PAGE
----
Someone clearly has too much time on their hands…enjoy the wordplay in this review of this spectcular revival of Mary Poppins at the Prince Edward Theatre
Strallens to the fore,
umbrellas at the ready,
penguins…well we won’t mention them. Making its return to the Prince
Edward Theatre where it debuted in 2004, this
classic musical Mary Poppins
arrives at just the right time to
lift our spirits as the nights start to draw
in and politicians spout
falsehood after falsehood to further darken our nights. And there’s a
rollicking good time to be had here
as the show recalls the
good old days of easy-going entertainment.
leading role, Zizi Strallen
is a constant delight as the
stern nanny with just the right amount of
twinkle in her eye as she alights upon the Banks’ household. Vocally, she
is impressive too, whether rebuffing
Charlie Stemp’s charmingly flirtatious Bert whose
enormous perma-grin may or may not be the result of
In the roles of the domestic staff, Claire Machin
and Jack North get many a
if George Banks isn’t the
dad of your dreams, Joseph Millson pretty much is.
children play a big part
in this world and the pair
of tykes I saw this evening were
sweet and sour as their characters are much naughtier than the film.
So, much of the production is practically perfect but it is not
unfair to ask a few questions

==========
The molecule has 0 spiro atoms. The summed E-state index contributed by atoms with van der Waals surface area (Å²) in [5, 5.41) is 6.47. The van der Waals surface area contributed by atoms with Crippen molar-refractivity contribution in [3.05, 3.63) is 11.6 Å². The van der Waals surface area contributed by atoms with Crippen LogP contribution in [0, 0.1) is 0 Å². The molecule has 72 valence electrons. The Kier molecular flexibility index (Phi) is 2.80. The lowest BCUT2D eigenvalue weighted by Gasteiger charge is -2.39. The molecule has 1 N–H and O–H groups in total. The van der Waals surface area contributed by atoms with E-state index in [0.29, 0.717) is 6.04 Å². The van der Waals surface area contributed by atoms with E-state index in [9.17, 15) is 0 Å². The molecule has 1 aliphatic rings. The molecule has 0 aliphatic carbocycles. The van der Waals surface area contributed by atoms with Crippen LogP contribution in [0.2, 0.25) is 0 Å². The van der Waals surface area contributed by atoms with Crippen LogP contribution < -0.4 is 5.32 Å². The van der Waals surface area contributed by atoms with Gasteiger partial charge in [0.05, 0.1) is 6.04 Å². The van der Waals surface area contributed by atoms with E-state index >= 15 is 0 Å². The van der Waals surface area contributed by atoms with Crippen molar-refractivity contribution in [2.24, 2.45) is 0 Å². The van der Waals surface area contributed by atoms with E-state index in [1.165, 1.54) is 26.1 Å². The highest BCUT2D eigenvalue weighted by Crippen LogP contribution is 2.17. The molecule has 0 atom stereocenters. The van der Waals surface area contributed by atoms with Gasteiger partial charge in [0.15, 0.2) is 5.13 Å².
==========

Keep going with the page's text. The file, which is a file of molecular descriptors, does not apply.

of some of the decisions.
Is the racial make-up of the company acceptable or does Malinda Parris’ Mrs
Corry feel a little tokenistic as the
only significant character of colour?
Does Petula Clark make enough of the limited role of Bird Woman?
Is Charlie Stemp in danger of being typecast?
Lastly, why did Julian Fellowes think it was
a good idea to excise the suffragettes
in favour of making Mrs Banks an actress? A regressive but
perhaps expected decisions for this antediluvian writer.
X does mark the spot for
endless treasures elsewhere though.
Choreography from both Sir Matthew Bourne and Stephen Mear
is out of this world with some stunning routines.
There’s lots of magic and the
standard of Paul Kieve and Jim Steinmeyer’s
illusions is sky high – literally so – with
lots of surprises
in store no matter where you’re sat in the theatre.
Graham Hurman’s conducting of his
accomplished orchestra, along with Stephen Brooker’s musical supervision,
relishes all the brilliance of the Sherman Brothers’
fine score, blending
in hard-working contemporary composers Stiles and Drewe’s
as if they’d always
co-existed side by side in one seamless whole.
Really, in the
end, Mary Poppins is the kind of
production full of uncomplicated fun that can’t help but
soul in the most delightful way.